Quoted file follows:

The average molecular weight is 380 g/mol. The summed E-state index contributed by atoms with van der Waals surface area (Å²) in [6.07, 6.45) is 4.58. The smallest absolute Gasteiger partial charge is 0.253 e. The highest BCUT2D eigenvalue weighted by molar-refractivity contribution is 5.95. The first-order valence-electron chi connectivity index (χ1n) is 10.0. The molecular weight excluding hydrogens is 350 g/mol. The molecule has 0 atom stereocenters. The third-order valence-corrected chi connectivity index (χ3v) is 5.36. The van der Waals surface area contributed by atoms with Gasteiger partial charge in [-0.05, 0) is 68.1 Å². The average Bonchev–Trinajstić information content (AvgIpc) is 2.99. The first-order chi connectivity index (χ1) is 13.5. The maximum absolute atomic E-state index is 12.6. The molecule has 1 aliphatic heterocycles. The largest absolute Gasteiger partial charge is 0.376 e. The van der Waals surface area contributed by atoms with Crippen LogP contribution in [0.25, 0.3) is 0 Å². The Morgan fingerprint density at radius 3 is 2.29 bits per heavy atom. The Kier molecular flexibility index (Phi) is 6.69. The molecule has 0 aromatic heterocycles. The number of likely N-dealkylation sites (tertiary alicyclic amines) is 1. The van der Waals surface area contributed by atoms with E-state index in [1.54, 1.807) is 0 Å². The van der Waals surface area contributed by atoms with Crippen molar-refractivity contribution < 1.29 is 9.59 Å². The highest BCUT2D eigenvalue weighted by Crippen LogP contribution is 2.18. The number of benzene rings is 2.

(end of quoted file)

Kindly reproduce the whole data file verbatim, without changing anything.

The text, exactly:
The average molecular weight is 380 g/mol. The summed E-state index contributed by atoms with van der Waals surface area (Å²) in [6.07, 6.45) is 4.58. The smallest absolute Gasteiger partial charge is 0.253 e. The highest BCUT2D eigenvalue weighted by molar-refractivity contribution is 5.95. The first-order valence-electron chi connectivity index (χ1n) is 10.0. The molecular weight excluding hydrogens is 350 g/mol. The molecule has 0 atom stereocenters. The third-order valence-corrected chi connectivity index (χ3v) is 5.36. The van der Waals surface area contributed by atoms with Gasteiger partial charge in [-0.05, 0) is 68.1 Å². The average Bonchev–Trinajstić information content (AvgIpc) is 2.99. The first-order chi connectivity index (χ1) is 13.5. The maximum absolute atomic E-state index is 12.6. The molecule has 1 aliphatic heterocycles. The largest absolute Gasteiger partial charge is 0.376 e. The van der Waals surface area contributed by atoms with Crippen LogP contribution in [0.25, 0.3) is 0 Å². The Morgan fingerprint density at radius 3 is 2.29 bits per heavy atom. The Kier molecular flexibility index (Phi) is 6.69. The molecule has 0 aromatic heterocycles. The number of likely N-dealkylation sites (tertiary alicyclic amines) is 1. The van der Waals surface area contributed by atoms with E-state index in [1.54, 1.807) is 0 Å². The van der Waals surface area contributed by atoms with Crippen molar-refractivity contribution < 1.29 is 9.59 Å². The highest BCUT2D eigenvalue weighted by Crippen LogP contribution is 2.18. The number of benzene rings is 2.